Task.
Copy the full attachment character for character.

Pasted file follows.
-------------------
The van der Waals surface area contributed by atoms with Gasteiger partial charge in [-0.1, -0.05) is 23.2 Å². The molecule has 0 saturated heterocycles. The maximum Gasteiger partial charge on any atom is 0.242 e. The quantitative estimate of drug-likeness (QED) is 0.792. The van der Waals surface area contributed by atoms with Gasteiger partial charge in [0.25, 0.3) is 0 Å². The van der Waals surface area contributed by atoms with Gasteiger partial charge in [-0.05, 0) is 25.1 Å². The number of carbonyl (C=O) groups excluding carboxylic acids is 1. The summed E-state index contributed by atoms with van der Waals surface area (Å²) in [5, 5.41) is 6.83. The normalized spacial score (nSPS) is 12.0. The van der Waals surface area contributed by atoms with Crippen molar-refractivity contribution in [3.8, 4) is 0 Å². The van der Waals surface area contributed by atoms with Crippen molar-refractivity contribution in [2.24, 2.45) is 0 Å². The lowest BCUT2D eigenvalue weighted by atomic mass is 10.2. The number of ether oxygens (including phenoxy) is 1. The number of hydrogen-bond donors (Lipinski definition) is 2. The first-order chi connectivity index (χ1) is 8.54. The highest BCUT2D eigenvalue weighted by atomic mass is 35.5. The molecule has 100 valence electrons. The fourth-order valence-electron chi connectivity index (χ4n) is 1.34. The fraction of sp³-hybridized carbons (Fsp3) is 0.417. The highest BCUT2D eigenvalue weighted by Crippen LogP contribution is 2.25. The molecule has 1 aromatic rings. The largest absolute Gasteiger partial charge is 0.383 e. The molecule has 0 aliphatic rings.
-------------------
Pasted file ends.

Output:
The van der Waals surface area contributed by atoms with Gasteiger partial charge in [-0.1, -0.05) is 23.2 Å². The molecule has 0 saturated heterocycles. The maximum Gasteiger partial charge on any atom is 0.242 e. The quantitative estimate of drug-likeness (QED) is 0.792. The van der Waals surface area contributed by atoms with Gasteiger partial charge in [0.25, 0.3) is 0 Å². The van der Waals surface area contributed by atoms with Gasteiger partial charge in [-0.05, 0) is 25.1 Å². The number of carbonyl (C=O) groups excluding carboxylic acids is 1. The summed E-state index contributed by atoms with van der Waals surface area (Å²) in [5, 5.41) is 6.83. The normalized spacial score (nSPS) is 12.0. The van der Waals surface area contributed by atoms with Crippen molar-refractivity contribution in [3.8, 4) is 0 Å². The van der Waals surface area contributed by atoms with Crippen molar-refractivity contribution in [2.24, 2.45) is 0 Å². The lowest BCUT2D eigenvalue weighted by atomic mass is 10.2. The number of ether oxygens (including phenoxy) is 1. The number of hydrogen-bond donors (Lipinski definition) is 2. The first-order chi connectivity index (χ1) is 8.54. The highest BCUT2D eigenvalue weighted by atomic mass is 35.5. The molecule has 100 valence electrons. The fourth-order valence-electron chi connectivity index (χ4n) is 1.34. The fraction of sp³-hybridized carbons (Fsp3) is 0.417. The highest BCUT2D eigenvalue weighted by Crippen LogP contribution is 2.25. The molecule has 1 aromatic rings. The largest absolute Gasteiger partial charge is 0.383 e. The molecule has 0 aliphatic rings.